1911 Encyclopædia Britannica/Caserta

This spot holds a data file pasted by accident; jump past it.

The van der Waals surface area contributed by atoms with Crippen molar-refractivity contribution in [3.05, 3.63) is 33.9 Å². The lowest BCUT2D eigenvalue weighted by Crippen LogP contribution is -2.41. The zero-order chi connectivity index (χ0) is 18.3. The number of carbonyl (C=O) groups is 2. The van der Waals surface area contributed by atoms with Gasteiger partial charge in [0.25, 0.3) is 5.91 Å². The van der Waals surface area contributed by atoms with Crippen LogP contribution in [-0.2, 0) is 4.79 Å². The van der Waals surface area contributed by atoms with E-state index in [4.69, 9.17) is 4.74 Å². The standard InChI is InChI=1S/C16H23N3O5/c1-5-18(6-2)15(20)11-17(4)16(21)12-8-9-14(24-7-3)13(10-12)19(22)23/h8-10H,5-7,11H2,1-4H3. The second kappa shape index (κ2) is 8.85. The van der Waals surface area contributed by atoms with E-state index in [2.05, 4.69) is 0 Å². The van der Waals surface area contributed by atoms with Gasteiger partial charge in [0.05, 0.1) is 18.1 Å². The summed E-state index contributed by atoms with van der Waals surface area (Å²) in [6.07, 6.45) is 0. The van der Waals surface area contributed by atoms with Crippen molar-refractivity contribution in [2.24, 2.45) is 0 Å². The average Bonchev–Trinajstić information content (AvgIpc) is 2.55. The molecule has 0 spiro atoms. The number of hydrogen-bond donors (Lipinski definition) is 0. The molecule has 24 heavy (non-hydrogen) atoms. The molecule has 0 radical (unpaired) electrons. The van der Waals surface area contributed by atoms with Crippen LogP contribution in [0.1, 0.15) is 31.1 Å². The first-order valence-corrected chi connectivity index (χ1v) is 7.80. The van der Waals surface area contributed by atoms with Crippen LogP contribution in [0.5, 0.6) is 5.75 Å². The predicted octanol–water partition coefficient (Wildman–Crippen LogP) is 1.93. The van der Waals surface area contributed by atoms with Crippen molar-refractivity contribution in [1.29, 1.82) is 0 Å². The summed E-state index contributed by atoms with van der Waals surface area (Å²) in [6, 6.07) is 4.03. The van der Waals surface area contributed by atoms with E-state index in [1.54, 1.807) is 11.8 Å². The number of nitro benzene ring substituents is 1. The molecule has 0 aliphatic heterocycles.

CASERTA, a town and episcopal see of Campania, Italy, the capital of the province of Caserta, situated 21 m. N. by E. of Naples by rail via Accerra, and 23 m. via Aversa. Pop. (1901) town, 19,180; commune, 33,373. The modern town (229 ft.) was a mere village belonging to the Caetani family of Sermoneta, who were counts of Caserta, until its purchase from them by Charles IV. of Naples, and the erection of the royal palace, begun by Luigi Vanvitelli (van Wittel) in 1752, but not completed until 1774 for Charles’s son Ferdinand IV. It forms a rectangle, the south front being 830 ft. long and 134 ft. high, with 37 windows in each storey. The interior is richly decorated with marbles, almost all of which, except the white Carrara marble, are Neapolitan or Sicilian. The staircase, the chapel and the theatre are especially sumptuous. The extensive gardens which occupy the hillside behind the palace are adorned with fountains and cascades; the botanical garden contains many trees from northern climates. Two miles north is S. Leucio, a village founded by Ferdinand IV. in 1789, with a royal casino, and large silk factories which are still active. The old town (Caserta Vecchia) lies high (1310 ft.) about 3 m. to the north-east. It was founded in the 9th century by the Lombards of Capua. The cathedral has not suffered from restoration. It was completed in 1153. It is a copy of that of Sessa Aurunca, and preserves the type of the Latin basilica. The campanile, Sicilian in style, was completed in 1234, while the dome, which betrays similar motives, is even later. Its pulpit is decorated with the richest polychrome mosaic that can be found anywhere in Sicily or south Italy, and is quite Moslem in its brilliance. It is indeed remarkable to find these motives in a church so far inland (Bertaux, L’Art dans l’Italie méridionale, Paris, 1904, i. 353, &c.). There are also the ruins of the old walls.